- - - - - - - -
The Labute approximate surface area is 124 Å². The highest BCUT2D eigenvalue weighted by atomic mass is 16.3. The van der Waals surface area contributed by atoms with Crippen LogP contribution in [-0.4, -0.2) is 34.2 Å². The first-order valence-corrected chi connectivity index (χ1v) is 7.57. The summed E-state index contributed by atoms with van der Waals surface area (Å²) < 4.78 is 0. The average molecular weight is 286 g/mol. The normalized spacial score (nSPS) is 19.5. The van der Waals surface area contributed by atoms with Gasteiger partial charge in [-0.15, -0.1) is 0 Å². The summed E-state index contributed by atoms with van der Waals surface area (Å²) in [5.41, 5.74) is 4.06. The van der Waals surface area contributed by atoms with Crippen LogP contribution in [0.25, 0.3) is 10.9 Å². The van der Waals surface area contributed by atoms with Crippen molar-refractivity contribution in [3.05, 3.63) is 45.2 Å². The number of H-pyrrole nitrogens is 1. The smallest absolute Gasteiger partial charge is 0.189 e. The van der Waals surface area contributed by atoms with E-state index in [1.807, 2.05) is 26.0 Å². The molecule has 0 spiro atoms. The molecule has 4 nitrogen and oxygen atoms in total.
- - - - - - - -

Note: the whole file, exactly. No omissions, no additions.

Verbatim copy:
The Labute approximate surface area is 124 Å². The highest BCUT2D eigenvalue weighted by atomic mass is 16.3. The van der Waals surface area contributed by atoms with Crippen LogP contribution in [-0.4, -0.2) is 34.2 Å². The first-order valence-corrected chi connectivity index (χ1v) is 7.57. The summed E-state index contributed by atoms with van der Waals surface area (Å²) < 4.78 is 0. The average molecular weight is 286 g/mol. The normalized spacial score (nSPS) is 19.5. The van der Waals surface area contributed by atoms with Gasteiger partial charge in [-0.15, -0.1) is 0 Å². The summed E-state index contributed by atoms with van der Waals surface area (Å²) in [5.41, 5.74) is 4.06. The van der Waals surface area contributed by atoms with Crippen LogP contribution in [0.25, 0.3) is 10.9 Å². The van der Waals surface area contributed by atoms with Crippen molar-refractivity contribution in [3.05, 3.63) is 45.2 Å². The number of H-pyrrole nitrogens is 1. The smallest absolute Gasteiger partial charge is 0.189 e. The van der Waals surface area contributed by atoms with E-state index in [1.807, 2.05) is 26.0 Å². The molecule has 0 spiro atoms. The molecule has 4 nitrogen and oxygen atoms in total.